Sources in Beijing say China’s reading is that Summer Pulse is being mounted with it as the target audience, a suspicion reinforced by reports that Taiwanese forces are slated to join in the drill. Clearly, given Beijing’s repeated warning that it will use force, as a last resort and whatever the cost, to stop Taiwanese independence, the US feels it needs to send Beijing a message.

    So where does that leave us? Is the US coasting towards war? It’s hard to say. History shows war is most likely to occur when one side underestimates the willingness or capability of the other side to fight. Pearl Harbor, the Korean War, even Gulf War I are all examples. But are we underestimating China’s willingness to fight? And if war breaks out between the US and China over Taiwan, will North Korea take the opportunity to launch a full scale offensive on the South? What are the ramifications of three nuclear armed states at war with each other? What would be the likely outcome, both from an immediate military perspective and a long-term strategic perspective? Should the US be doing all it can to avoid war? If so, what?

     

    21 Responses to “China & India: The Emerging Powers”

    1. Jay Manifold Says:

      See Instapundit for a clarification; the news release states that “seven aircraft carrier strike groups (CSGs) will … [be] operating in five theaters with other U.S., allied and coalition military forces.” They aren’t all going to China. But I’d bet that more than one of them is.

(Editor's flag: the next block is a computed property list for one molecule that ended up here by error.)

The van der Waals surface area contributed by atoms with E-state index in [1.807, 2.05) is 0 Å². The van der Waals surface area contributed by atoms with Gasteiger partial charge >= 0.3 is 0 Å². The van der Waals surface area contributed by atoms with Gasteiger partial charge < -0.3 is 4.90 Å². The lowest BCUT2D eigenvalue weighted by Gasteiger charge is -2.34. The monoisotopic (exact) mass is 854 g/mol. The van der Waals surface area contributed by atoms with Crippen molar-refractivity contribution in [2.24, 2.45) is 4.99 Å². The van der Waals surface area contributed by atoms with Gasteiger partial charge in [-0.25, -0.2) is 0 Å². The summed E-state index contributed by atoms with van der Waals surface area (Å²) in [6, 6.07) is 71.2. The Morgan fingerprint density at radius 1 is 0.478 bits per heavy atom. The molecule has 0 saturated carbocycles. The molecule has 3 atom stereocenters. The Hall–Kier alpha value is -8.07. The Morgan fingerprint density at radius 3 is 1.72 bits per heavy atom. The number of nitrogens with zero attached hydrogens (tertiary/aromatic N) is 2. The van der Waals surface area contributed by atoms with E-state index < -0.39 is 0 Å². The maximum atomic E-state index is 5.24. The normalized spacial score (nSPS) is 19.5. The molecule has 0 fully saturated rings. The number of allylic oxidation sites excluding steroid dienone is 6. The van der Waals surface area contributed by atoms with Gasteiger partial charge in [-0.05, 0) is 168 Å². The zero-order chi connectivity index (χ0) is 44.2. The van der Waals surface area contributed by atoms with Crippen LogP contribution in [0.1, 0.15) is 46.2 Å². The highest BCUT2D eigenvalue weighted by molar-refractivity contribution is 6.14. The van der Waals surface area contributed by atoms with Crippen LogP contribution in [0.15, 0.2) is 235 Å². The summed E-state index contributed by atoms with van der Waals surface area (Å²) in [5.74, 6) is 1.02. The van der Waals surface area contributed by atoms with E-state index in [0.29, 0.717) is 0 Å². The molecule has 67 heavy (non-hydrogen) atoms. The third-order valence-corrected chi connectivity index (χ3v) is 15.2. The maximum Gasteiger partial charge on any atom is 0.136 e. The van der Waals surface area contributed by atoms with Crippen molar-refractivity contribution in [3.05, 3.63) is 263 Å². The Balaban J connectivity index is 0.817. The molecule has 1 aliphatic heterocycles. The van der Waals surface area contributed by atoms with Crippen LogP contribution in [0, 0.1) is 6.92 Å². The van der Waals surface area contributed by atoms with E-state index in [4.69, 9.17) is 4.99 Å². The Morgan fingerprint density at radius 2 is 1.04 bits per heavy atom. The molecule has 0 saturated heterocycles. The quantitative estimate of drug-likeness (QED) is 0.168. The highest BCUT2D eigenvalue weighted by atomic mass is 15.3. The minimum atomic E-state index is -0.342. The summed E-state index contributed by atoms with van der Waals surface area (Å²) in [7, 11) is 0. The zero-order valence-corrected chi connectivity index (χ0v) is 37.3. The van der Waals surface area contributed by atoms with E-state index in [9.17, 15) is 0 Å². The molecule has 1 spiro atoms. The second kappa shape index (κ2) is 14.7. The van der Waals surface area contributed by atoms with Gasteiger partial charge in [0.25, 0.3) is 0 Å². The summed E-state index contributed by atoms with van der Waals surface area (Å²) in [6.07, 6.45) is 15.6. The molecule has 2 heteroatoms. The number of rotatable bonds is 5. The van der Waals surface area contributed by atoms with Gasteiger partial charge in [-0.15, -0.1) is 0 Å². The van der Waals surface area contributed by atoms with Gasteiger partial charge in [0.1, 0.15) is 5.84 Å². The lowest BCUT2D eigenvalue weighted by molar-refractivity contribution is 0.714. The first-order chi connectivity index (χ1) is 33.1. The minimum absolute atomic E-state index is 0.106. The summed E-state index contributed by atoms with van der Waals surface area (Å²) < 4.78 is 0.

2. CRS Says:

      While the Indian SU-30s might have won the fights, it’s unclear how handicapped the U.S. F-15s were. I’m not sure I’d put too much stock into this report as indicating U.S. air-superiority is waning. More likely, it’s a way for USAF Generals to show Congress why they really, really NEED the new F-22s.

    3. Michael Hiteshew Says:

      Jay, that still leaves unanswered the question, what are they wargaming? Something big, obviously. Also, have you given thought lately to our ambiguous policy over Taiwan? What would it mean for the US and China to fight a war? Do we want to find ourselves in a war with 1/4 of the worlds people? Over Taiwan? What would it mean for the US and China to become enemies? It certainly seems like it’s in our interest not to allow that happen considering how quickly China is evolving.

      CRS, I wouldn’t be sneezing at the latest generation of MiGs and Sukhois. The F-15 was first fielded in the 1970’s. Even the F-15E (Strike Eagle) is an early 1980’s design. You can upgrade radars and air-air missiles, but you can’t change the basic aerodynamic performance characteristics of a 30 year old aircraft/engine combination. We do need the F-22.